You'll soon be able to pay a cheque into your bank account simply by uploading a photo of it, under new measures confirmed by the Government.

Banks and building societies will be allowed to process a cheque without having to physically receive it, which should cut the processing time from six days to just two. (Is your account working for you? See Best Bank Accounts.)

So you'll be able to send your bank a photo of a cheque via smartphone or tablet, which it can then pass on electronically to the paying bank to check against its records.

The move will also enable smaller firms, which tend to rely more heavily on cheques, to pay them in later in the day as they won't have to rely on the bank having to physically send the cheque so it can be processed.

Paper cheques usually end up going on a journey around the country, travelling to the clearing centres of both the banks so sort codes, account numbers, and signatures can be checked for fraud and to establish there are sufficient funds.

While under the current system a cheque recipient has to be able to withdraw funds four days after paying it in, the cheque can still bounce after this period. It's only on the sixth day after payment that they can be sure the money is theirs.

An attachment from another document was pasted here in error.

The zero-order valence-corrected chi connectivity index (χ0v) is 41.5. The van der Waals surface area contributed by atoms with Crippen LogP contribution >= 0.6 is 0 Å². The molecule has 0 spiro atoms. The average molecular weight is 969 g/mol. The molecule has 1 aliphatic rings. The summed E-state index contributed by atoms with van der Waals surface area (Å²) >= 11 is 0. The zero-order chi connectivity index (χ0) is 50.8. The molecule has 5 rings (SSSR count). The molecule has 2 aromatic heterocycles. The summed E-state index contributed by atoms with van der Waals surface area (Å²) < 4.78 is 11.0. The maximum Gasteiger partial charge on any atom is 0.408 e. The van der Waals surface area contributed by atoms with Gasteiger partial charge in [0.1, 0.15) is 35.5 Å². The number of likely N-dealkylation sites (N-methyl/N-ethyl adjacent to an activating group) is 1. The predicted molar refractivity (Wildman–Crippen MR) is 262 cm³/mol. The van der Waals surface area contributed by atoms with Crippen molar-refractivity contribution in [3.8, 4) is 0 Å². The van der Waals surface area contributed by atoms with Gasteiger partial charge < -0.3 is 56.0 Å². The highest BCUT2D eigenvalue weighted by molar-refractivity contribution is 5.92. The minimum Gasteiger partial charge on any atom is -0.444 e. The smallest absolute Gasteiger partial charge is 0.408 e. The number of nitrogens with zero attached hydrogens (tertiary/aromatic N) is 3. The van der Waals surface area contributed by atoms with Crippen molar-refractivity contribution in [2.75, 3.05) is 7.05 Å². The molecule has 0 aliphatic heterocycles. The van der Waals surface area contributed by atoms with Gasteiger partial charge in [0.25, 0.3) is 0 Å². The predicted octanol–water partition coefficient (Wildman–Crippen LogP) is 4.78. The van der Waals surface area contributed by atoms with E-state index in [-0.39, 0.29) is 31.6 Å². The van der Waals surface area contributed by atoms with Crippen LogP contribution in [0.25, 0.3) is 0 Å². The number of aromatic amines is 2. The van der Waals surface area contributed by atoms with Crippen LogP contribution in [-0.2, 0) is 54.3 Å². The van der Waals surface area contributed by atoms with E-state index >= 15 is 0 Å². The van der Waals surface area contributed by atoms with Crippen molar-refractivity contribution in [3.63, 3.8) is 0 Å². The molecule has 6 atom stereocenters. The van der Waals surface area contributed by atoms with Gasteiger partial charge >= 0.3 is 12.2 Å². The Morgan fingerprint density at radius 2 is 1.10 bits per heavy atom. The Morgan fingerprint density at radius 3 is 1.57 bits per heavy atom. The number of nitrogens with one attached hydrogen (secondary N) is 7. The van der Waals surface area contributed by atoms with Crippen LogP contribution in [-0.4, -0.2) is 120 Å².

In force by May 2015

The measures are in the Small Business, Enterprise and Employment Bill, which is expected to receive its second reading, where it can be debated and voted on, in due course. It's expected to become law before the next general election in May 2015.

The plans for cheque imaging were first announced in December, and Barclays has been testing technology to enable its customers to scan in cheques.

If you don't own a smartphone or tablet, you will still be able to deposit cheques at bank branches, cash machines or by post.

Cheque imaging will have big benefits

Plans to kill off cheques from 2018 were dropped two years ago after the UK Payments Council faced an outcry from small businesses, charities and pensioner lobby groups, who said the needs of millions of vulnerable people were being ignored.

Despite the increasing popularity of new technologies such as online banking and mobile payments, nearly £840 billion of cheques were processed in 2012, with sole traders and the smallest firms making over a fifth of their outgoing payments in cheques.

Payments Council chief executive Adrian Kamellard says: "The results from the Government’s consultation clearly show the demand for the additional convenience of paying in cheques by image and quicker processing of cheques.

"We will support the industry to ensure that the delivery of cheque imaging is successful, accessible and timely – so that as many customers as possible, along with new and existing banks both big and small, can enjoy its benefits."